The real-estate and construction boom in the area in the past 10 years has conjured typical buzzwords such as gentrification and development, both direct reflections of the reported $250 million of outside investments the neighborhood has seen.
With new and outside money comes long-time residents’ fear of being forced out, some of whom, like Elizabeth Kloss, a homeowner in Weinland Park for almost 20 years, have seen their neighbors leave.
“There has been a lot of change in the last 20 years,” she said. “We’ve gone from having real issues with vacant housing to dealing with density issues and people being displaced. Both good and bad, we have lost a lot of lovely neighbors who have been priced out of the neighborhood.”
In an effort to accommodate residents and maintain input while improving the area, the Weinland Park Collaborative was established in 2008, which partnered community leaders and residents with more than a dozen different public and private entities.
Matt Hansen, the executive director of the University District Organization, attributed the increased interest in the area to the relatively low price compared to central-campus living, as well as the sense of safety the neighborhood now brings.
“You’re seeing investment in the homes in Weinland Park,” Hansen said. “If you’re looking at a student market, some of those have been geared towards those individuals. But we also have a lot of homes that have been renovated and have families in them now. Over a long-term period, the crime has gone down for the area and it seems like it’s a safer, more attractive destination now.”
Construction has included renovation to formerly vacant properties within the neighborhood and major developments along the neighborhood’s perimeter — The Highline at Nine and One Pearl Place apartment complexes along North High Street, and the Grant Park housing complex along North Grant Avenue.
Grant Park has been home to Alvaro Montenegro, an assistant professor of geography, and his wife since 2015. It has been “maybe one of the best living arrangements overall” he has ever had, he said.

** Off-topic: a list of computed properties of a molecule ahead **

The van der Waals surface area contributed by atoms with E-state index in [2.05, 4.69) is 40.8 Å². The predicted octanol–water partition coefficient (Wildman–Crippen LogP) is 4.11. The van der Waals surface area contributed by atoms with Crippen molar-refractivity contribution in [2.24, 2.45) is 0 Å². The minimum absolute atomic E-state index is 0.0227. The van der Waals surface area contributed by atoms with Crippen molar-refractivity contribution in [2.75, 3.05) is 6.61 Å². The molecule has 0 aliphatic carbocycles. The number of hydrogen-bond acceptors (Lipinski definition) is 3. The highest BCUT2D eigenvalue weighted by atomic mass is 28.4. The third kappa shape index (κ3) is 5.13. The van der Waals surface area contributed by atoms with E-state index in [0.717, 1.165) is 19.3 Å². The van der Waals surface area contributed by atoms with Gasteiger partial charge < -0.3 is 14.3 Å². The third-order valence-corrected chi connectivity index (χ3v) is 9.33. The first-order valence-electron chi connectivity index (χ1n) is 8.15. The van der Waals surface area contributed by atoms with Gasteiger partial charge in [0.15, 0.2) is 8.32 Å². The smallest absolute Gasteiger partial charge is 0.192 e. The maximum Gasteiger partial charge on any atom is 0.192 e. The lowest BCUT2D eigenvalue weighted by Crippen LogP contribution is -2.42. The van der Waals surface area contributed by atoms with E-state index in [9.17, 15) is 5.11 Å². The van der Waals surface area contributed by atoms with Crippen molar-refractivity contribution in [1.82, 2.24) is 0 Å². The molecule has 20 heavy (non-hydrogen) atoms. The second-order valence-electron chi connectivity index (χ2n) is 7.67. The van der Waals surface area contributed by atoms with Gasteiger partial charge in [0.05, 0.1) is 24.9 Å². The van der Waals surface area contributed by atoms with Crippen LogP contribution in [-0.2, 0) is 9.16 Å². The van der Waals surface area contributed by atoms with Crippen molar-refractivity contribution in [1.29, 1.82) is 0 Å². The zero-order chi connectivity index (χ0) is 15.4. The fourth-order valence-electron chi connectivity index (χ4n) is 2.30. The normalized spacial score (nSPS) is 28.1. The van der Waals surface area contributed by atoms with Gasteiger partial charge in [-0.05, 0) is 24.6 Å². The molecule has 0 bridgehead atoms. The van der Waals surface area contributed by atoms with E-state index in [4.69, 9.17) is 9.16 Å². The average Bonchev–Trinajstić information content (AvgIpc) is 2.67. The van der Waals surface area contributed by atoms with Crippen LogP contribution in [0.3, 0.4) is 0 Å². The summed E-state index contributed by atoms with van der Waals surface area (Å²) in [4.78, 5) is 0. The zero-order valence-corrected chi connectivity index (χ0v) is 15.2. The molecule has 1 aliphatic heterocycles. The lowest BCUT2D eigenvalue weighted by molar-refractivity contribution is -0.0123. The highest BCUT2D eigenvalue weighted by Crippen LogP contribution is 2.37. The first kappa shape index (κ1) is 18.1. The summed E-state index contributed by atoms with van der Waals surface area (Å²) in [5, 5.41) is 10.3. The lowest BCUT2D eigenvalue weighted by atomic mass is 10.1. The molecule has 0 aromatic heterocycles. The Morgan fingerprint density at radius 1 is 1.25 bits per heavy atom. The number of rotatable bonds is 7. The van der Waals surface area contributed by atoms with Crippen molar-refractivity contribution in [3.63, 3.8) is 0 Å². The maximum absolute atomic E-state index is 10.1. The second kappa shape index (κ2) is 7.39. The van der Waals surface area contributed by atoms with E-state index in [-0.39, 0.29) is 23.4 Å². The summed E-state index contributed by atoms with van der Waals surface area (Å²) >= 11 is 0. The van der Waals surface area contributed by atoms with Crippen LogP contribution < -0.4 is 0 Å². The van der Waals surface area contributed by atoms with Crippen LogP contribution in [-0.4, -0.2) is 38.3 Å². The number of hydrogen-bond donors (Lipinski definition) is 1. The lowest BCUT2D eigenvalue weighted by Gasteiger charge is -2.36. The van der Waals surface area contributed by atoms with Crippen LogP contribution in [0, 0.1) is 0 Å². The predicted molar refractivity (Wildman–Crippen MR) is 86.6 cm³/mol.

Ohio State offers a zero-interest forgivable down-payment loan to staff members who buy housing in the University District, which Montenegro took advantage of, though he said it wasn’t the determining factor in he and his wife’s decision to move to the neighborhood.
“While [the loan] wasn’t super important, it was a plus,” he said. “I’m very happy to be able to walk to work. I’m a little bit over a mile door-to-door for my office and my home. That’s fantastic. The neighborhood is also close to — I can do a lot of things just walking. It’s not only coming to work. The supermarket is nearby. The Short North is right there. We love it.”
As Columbus continues to see an increase in its population, Hansen said more people will gravitate to Weinland Park.
“Columbus is growing at an astronomical pace compared to the rest of Ohio,” he said. “It’s like 10 to 20,000 people a year, and those people need places to live.”
As far as neighborhood growth goes, Adair said he hopes incoming residents, including students, will do their part to keep the neighborhood trending in the right direction.
“The reason that owner-occupants fled central campus in the ‘50s and ‘60s was because they didn’t want to live next to students who were being disrespectful, basically, and partying and leaving trash everywhere,” he said. “We’re trying to have a high quality of life in this neighborhood and it seems like the central campus core doesn’t really offer that, so we’d like to somehow preserve that here.”